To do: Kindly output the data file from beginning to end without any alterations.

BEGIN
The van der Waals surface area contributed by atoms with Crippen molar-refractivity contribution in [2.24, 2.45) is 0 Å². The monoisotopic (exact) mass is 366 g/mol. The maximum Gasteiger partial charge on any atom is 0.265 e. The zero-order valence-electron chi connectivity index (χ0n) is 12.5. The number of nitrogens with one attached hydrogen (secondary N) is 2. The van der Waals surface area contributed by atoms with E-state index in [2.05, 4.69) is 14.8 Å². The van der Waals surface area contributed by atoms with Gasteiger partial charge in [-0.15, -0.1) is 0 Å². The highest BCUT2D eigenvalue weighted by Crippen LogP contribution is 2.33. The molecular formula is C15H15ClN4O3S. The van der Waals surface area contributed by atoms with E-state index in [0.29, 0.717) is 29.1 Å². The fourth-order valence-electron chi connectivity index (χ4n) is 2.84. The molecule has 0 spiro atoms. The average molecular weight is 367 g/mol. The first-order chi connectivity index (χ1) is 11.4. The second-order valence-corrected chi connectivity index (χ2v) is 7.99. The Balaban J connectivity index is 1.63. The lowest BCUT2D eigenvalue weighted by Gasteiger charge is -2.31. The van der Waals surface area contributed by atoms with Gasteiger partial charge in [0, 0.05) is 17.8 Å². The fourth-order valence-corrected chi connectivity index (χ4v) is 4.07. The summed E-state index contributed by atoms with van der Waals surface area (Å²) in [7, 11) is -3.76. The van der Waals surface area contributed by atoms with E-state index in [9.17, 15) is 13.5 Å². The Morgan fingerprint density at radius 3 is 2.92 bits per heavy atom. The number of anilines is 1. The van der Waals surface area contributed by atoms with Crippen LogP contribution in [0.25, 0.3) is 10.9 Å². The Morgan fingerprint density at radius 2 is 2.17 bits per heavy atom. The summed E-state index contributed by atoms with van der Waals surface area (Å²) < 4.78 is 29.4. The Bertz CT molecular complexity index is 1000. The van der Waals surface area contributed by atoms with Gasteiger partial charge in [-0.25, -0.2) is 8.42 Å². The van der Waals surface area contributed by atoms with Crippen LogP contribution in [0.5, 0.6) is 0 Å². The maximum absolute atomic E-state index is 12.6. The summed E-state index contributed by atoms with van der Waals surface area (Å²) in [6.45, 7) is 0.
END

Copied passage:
The van der Waals surface area contributed by atoms with Crippen molar-refractivity contribution in [2.24, 2.45) is 0 Å². The monoisotopic (exact) mass is 366 g/mol. The maximum Gasteiger partial charge on any atom is 0.265 e. The zero-order valence-electron chi connectivity index (χ0n) is 12.5. The number of nitrogens with one attached hydrogen (secondary N) is 2. The van der Waals surface area contributed by atoms with E-state index in [2.05, 4.69) is 14.8 Å². The van der Waals surface area contributed by atoms with Gasteiger partial charge in [-0.15, -0.1) is 0 Å². The highest BCUT2D eigenvalue weighted by Crippen LogP contribution is 2.33. The molecular formula is C15H15ClN4O3S. The van der Waals surface area contributed by atoms with E-state index in [0.29, 0.717) is 29.1 Å². The fourth-order valence-electron chi connectivity index (χ4n) is 2.84. The molecule has 0 spiro atoms. The average molecular weight is 367 g/mol. The first-order chi connectivity index (χ1) is 11.4. The second-order valence-corrected chi connectivity index (χ2v) is 7.99. The Balaban J connectivity index is 1.63. The lowest BCUT2D eigenvalue weighted by Gasteiger charge is -2.31. The van der Waals surface area contributed by atoms with Gasteiger partial charge in [0, 0.05) is 17.8 Å². The fourth-order valence-corrected chi connectivity index (χ4v) is 4.07. The summed E-state index contributed by atoms with van der Waals surface area (Å²) in [7, 11) is -3.76. The van der Waals surface area contributed by atoms with E-state index in [9.17, 15) is 13.5 Å². The Morgan fingerprint density at radius 3 is 2.92 bits per heavy atom. The number of anilines is 1. The van der Waals surface area contributed by atoms with Crippen LogP contribution in [0.25, 0.3) is 10.9 Å². The Morgan fingerprint density at radius 2 is 2.17 bits per heavy atom. The summed E-state index contributed by atoms with van der Waals surface area (Å²) < 4.78 is 29.4. The Bertz CT molecular complexity index is 1000. The van der Waals surface area contributed by atoms with Gasteiger partial charge in [-0.25, -0.2) is 8.42 Å². The van der Waals surface area contributed by atoms with Crippen LogP contribution in [0.5, 0.6) is 0 Å². The maximum absolute atomic E-state index is 12.6. The summed E-state index contributed by atoms with van der Waals surface area (Å²) in [6.45, 7) is 0.